STEM Career Options in Mathematics
You don't need a degree specifically in mathematics to enjoy a math-focused career. Science, Technology, Engineering and Mathematics (STEM) careers almost all involve math in some way, usually in the form of calculations and analyzing data. Here, we list just a few of the possible STEM careers that are heavy in mathematics.
|Job Title||Median Salary (2016)*||Job Growth (2014-2024)*|
|Computer and Information Research Scientists||$111,840||11%|
|Aerospace Engineers||$109,650||-2% (decline)|
Source: *U.S. Bureau of Labor Statistics
Find schools that offer these popular programs
- Applied Math
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- Math for Computer Science
- Mathematical Probability and Statistics
- Statistics, General
Career Information for STEM Careers in Mathematics
Computer and Information Research Scientists
Computer and information research scientists specialize in researching and solving complex problems with computing technology. Their work may result in the development of new technology, but often they look to improve current technology by using models and running tests with current software. These scientists must use complex algorithms, calculations and computing languages to solve problems. Their work can be applied to a variety of fields involving computing, including business, science, medicine and more. These professionals usually need a Ph.D., but some government positions only require a bachelor's degree.
Aerospace engineers use complex math calculations, physics and engineering principles to design things like satellites, missiles, spacecraft and more. They oversee the designing, manufacturing and testing of these products, and ensure their quality and safety. They may also need to determine if a product can be made within a particular budget, customer requirements and safety standards. Most of these engineers hold at least a bachelor's degree. Depending on the project that they are working on, some may need to get security clearance.
Statisticians specifically use statistics to analyze and interpret data that is then used to solve real-world problems in various fields, such as healthcare, science or business. These kinds of mathematicians must determine what data is needed, and then design surveys, opinion polls or other experiments to gather the data. They apply various statistical methods to analyze the data and report their findings to their clients or management. Statisticians usually need a master's degree, but some positions may require a Ph.D. or only a bachelor's degree.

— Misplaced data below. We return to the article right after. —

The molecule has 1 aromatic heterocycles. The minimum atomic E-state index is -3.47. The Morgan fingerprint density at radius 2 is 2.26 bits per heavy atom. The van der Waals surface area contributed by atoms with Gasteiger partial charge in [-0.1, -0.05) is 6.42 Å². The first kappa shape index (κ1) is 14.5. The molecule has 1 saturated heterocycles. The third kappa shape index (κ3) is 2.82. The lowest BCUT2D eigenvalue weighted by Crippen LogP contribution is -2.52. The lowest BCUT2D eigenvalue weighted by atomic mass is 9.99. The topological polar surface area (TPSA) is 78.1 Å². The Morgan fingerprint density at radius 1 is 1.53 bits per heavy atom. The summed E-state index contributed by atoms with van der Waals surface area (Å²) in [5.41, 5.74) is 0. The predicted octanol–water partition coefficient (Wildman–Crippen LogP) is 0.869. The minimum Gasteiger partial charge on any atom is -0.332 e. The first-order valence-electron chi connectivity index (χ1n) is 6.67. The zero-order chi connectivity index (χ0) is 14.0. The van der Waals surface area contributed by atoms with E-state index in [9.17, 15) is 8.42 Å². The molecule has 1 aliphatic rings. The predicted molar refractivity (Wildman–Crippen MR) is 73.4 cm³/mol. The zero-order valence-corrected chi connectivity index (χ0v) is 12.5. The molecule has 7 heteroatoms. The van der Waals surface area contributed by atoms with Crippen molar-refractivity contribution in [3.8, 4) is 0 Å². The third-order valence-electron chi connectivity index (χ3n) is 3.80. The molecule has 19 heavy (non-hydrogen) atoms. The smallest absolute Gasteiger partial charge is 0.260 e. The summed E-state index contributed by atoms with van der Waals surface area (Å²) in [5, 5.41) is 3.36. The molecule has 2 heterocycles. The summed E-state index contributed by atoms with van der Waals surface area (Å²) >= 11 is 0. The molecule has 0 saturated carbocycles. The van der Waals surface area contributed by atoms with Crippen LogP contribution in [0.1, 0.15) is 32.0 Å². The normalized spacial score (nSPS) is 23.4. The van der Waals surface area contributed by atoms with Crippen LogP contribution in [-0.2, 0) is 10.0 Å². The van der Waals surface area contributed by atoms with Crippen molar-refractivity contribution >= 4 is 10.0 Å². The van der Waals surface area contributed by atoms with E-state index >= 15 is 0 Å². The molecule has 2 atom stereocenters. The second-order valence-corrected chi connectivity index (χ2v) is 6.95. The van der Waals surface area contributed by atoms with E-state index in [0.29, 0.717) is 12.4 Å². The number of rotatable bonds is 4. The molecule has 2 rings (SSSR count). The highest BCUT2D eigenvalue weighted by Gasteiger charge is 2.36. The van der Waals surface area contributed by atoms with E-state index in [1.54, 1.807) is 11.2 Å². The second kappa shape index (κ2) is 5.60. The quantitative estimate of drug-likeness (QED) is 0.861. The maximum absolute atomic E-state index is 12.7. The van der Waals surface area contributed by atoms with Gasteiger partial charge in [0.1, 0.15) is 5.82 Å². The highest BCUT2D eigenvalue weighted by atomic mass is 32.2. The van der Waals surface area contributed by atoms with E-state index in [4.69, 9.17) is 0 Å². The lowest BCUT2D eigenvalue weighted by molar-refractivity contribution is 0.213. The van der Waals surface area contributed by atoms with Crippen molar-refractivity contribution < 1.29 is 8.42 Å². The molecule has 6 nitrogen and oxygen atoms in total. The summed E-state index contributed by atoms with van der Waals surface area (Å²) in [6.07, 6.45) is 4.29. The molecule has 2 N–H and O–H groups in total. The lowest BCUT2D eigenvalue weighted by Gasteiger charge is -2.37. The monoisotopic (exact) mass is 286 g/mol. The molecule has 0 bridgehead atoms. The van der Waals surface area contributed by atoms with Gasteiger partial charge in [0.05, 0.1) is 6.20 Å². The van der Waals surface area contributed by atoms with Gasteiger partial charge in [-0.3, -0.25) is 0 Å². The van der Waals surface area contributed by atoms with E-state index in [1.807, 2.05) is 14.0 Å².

Physicists study matter and energy and can specialize in numerous areas, including astrophysics, nuclear physics, medical physics, atomic physics and more. They use very complex math calculations and experiments to try and prove or disprove theories in their field. They may also use math, models and other computer software to analyze data. Physicists often need to apply for grants and other forms of funding, since their experiments involve using high-tech and expensive equipment, such as lasers. Their findings are reported in scientific papers and presentations. These professionals usually need a Ph.D. to conduct research. Some entry-level government jobs only require a bachelor's degree.
Chemists, like physicists, conduct complex experiments, but usually in a laboratory setting. They may use math to calculate and measure various solutions, temperatures and other factors involved in these experiments. Chemists generally study and examine chemical processes and components of products and substances to check for safety and/or to create new products. Their findings are also presented in technical reports to other scientists, clients or the public. They need at least a bachelor's degree, but most hold a master's or Ph.D.
Civil engineers, like aerospace engineers, must combine math, physics and engineering principles as they design and oversee the construction of all kinds of structures. They may work on projects to build bridges, buildings, roads, tunnels and more. Before they even begin designing their project, civil engineers may need to research, investigate and test the area designated for the project to gain insight into potential environmental hazards, construction costs and more. They may also test various materials that will be used on the project for durability and safety. All of their projects must adhere to safety and other government regulations. These professionals need at least a bachelor's degree, and they may be required to hold a license to work with the public.